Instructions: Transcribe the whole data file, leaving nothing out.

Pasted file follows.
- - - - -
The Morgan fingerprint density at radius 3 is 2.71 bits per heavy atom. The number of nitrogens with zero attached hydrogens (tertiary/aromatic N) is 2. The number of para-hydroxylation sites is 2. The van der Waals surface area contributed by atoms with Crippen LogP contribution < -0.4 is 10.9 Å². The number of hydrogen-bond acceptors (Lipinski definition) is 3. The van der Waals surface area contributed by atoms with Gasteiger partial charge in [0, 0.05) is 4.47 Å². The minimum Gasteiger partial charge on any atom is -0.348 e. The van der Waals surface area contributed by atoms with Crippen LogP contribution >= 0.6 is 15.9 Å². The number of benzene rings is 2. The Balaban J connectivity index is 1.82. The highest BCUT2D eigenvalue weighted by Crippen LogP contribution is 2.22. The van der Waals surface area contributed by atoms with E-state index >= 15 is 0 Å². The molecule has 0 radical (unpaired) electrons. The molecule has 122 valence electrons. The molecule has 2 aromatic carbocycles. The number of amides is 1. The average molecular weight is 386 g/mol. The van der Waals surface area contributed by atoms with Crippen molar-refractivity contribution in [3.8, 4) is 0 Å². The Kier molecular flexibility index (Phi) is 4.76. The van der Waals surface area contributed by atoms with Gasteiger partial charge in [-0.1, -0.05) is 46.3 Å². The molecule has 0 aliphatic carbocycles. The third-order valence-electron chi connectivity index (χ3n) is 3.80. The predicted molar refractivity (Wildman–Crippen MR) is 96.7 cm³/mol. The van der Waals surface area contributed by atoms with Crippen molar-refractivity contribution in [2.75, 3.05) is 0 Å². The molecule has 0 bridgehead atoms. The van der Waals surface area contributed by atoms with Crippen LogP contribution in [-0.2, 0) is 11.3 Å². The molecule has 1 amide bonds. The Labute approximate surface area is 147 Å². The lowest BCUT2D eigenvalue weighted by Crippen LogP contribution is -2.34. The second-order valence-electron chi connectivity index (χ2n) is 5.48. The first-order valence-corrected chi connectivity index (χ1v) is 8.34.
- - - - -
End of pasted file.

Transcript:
The Morgan fingerprint density at radius 3 is 2.71 bits per heavy atom. The number of nitrogens with zero attached hydrogens (tertiary/aromatic N) is 2. The number of para-hydroxylation sites is 2. The van der Waals surface area contributed by atoms with Crippen LogP contribution < -0.4 is 10.9 Å². The number of hydrogen-bond acceptors (Lipinski definition) is 3. The van der Waals surface area contributed by atoms with Gasteiger partial charge in [0, 0.05) is 4.47 Å². The minimum Gasteiger partial charge on any atom is -0.348 e. The van der Waals surface area contributed by atoms with Crippen LogP contribution >= 0.6 is 15.9 Å². The number of benzene rings is 2. The Balaban J connectivity index is 1.82. The highest BCUT2D eigenvalue weighted by Crippen LogP contribution is 2.22. The van der Waals surface area contributed by atoms with E-state index >= 15 is 0 Å². The molecule has 0 radical (unpaired) electrons. The molecule has 122 valence electrons. The molecule has 2 aromatic carbocycles. The number of amides is 1. The average molecular weight is 386 g/mol. The van der Waals surface area contributed by atoms with Crippen molar-refractivity contribution in [3.8, 4) is 0 Å². The Kier molecular flexibility index (Phi) is 4.76. The van der Waals surface area contributed by atoms with Gasteiger partial charge in [-0.1, -0.05) is 46.3 Å². The molecule has 0 aliphatic carbocycles. The third-order valence-electron chi connectivity index (χ3n) is 3.80. The predicted molar refractivity (Wildman–Crippen MR) is 96.7 cm³/mol. The van der Waals surface area contributed by atoms with Crippen molar-refractivity contribution in [2.75, 3.05) is 0 Å². The molecule has 0 bridgehead atoms. The van der Waals surface area contributed by atoms with Crippen LogP contribution in [-0.2, 0) is 11.3 Å². The molecule has 1 amide bonds. The Labute approximate surface area is 147 Å². The lowest BCUT2D eigenvalue weighted by Crippen LogP contribution is -2.34. The second-order valence-electron chi connectivity index (χ2n) is 5.48. The first-order valence-corrected chi connectivity index (χ1v) is 8.34.